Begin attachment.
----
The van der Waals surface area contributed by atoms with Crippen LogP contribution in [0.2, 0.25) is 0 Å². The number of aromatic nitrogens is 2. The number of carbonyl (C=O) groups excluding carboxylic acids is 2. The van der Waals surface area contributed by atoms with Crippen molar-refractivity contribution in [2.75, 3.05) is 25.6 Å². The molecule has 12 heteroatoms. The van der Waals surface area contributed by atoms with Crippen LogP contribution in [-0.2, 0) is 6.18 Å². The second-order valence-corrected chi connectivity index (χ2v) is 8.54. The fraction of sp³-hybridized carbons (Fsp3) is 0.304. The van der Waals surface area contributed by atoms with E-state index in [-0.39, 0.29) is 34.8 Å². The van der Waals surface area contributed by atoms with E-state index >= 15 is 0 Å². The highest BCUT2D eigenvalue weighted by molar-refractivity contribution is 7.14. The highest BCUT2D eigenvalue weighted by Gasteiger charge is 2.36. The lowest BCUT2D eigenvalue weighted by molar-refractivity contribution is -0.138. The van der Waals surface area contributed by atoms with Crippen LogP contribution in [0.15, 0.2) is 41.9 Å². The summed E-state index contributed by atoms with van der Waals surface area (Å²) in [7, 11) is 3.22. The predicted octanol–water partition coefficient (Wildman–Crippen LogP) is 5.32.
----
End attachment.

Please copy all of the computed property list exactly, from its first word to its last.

The van der Waals surface area contributed by atoms with Crippen LogP contribution in [0.2, 0.25) is 0 Å². The number of aromatic nitrogens is 2. The number of carbonyl (C=O) groups excluding carboxylic acids is 2. The van der Waals surface area contributed by atoms with Crippen molar-refractivity contribution in [2.75, 3.05) is 25.6 Å². The molecule has 12 heteroatoms. The van der Waals surface area contributed by atoms with Crippen LogP contribution in [-0.2, 0) is 6.18 Å². The second-order valence-corrected chi connectivity index (χ2v) is 8.54. The fraction of sp³-hybridized carbons (Fsp3) is 0.304. The van der Waals surface area contributed by atoms with E-state index in [-0.39, 0.29) is 34.8 Å². The van der Waals surface area contributed by atoms with E-state index >= 15 is 0 Å². The highest BCUT2D eigenvalue weighted by molar-refractivity contribution is 7.14. The highest BCUT2D eigenvalue weighted by Gasteiger charge is 2.36. The lowest BCUT2D eigenvalue weighted by molar-refractivity contribution is -0.138. The van der Waals surface area contributed by atoms with Crippen LogP contribution in [0.15, 0.2) is 41.9 Å². The summed E-state index contributed by atoms with van der Waals surface area (Å²) in [7, 11) is 3.22. The predicted octanol–water partition coefficient (Wildman–Crippen LogP) is 5.32.